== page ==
NYC transaction market heats up

NEW YORK—It’s been well chronicled just how quickly the New York hotel market has rebounded during the last two years in comparison to the rest of the top MSAs and its position as the leading U.S. market is further evidenced by transaction activity within the past year.

In fact, five of the 10 leading hotel transactions in terms of dollar volume throughout the globe in 2011 involve hotels located in the Big Apple, according to Jones Lang LaSalle Hotels (JLLH), which recently closed the sale of the Paramount Hotel in Times Square. The hotel—which was purchased by RFR Holding from Walton Street Capital and Highgate Holdings—came in at number 10 on the list, according to JLLH. While the price was not made public by JLLH, the hotel reportedly sold in the neighborhood of $275 million or $460,000 per room. 

The other four Manhattan hotels on the list were the 897-room New York Palace, which closed in May for an undisclosed price; the 712-room Radisson Lexington, which was sold for $335,000 or $471,000 per key; the 775-room New York Helmsley, which sold for $315.5 million or $407,000 per key; and the 669-room Yotel New York, which sold for $315 million or $471,000 per key.  

Daniel Lesser, president & CEO, New York-based LW Hospitality Advisors, acknowledged that New York hotels that are on the block are fetching more than properties in other major metropolitan markets. “New York hotels on a per-room asset value basis are the highest in the nation,” he said, adding that perhaps somewhat surprisingly on a global basis they are “relatively inexpensive” on a per-room basis when compared with other gateway markets.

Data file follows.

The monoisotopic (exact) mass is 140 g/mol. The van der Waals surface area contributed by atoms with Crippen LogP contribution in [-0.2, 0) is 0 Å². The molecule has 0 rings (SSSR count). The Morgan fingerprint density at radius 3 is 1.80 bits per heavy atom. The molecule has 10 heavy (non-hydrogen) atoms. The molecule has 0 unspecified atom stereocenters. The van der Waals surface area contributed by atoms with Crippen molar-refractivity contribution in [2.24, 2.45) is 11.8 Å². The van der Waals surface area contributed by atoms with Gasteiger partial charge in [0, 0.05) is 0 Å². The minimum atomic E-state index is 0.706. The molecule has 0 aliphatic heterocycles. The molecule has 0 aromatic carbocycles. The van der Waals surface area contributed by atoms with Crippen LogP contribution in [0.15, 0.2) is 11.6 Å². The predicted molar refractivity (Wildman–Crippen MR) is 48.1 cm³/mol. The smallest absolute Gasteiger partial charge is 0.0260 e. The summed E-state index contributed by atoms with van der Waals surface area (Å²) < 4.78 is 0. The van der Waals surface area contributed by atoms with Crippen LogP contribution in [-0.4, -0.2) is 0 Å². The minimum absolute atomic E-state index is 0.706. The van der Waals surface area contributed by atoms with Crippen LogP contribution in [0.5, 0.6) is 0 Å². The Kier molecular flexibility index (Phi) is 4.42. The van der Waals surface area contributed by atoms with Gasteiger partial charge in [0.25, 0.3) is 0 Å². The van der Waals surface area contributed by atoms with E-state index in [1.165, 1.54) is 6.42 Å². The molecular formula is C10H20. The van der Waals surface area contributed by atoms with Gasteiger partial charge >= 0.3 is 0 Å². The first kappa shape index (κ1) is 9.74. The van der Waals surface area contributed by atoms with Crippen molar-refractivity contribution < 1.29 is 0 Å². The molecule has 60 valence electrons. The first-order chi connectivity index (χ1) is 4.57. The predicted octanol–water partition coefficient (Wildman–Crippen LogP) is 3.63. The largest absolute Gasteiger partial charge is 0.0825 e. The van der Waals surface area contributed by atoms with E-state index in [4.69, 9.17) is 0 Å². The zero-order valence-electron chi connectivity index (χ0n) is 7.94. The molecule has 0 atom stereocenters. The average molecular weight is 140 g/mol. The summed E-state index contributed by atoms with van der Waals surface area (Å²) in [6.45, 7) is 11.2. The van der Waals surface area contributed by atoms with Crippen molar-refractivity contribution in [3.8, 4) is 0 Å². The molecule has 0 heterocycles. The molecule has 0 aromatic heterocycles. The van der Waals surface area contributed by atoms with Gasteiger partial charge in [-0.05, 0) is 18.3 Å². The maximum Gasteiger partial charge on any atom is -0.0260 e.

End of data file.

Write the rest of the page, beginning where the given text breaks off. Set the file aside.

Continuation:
Meanwhile, Jeffrey Davis, managing director, Jones Lang LaSalle Hotels, estimated that hotel prices in Manhattan are down merely 15% to 20% from their peak 2007 levels. Davis noted most of the money for the transaction are a result of private equity “as the REITs have been sidelined due to declining stock prices.”  

Lesser further emphasized the importance of New York on the global stage. “In spite of all our nation’s current issues, the U.S. has always been and will continue to be, the safest place to invest on the planet. New York is the capital of the world and the most desirable market in the U.S. to invest in,” he said.

Davis agreed, noting, “The appetite for transaction spans all segments in New York City as this is a top market in the U.S.,” he said.

In addition, despite the city adding to its room supply, Lesser said the market will remain a solid investment. “Even with the several thousand more rooms that will be added during the next several years, fundamentally New York is an ‘underhoteled’ market with relatively high barriers to entry,” he said.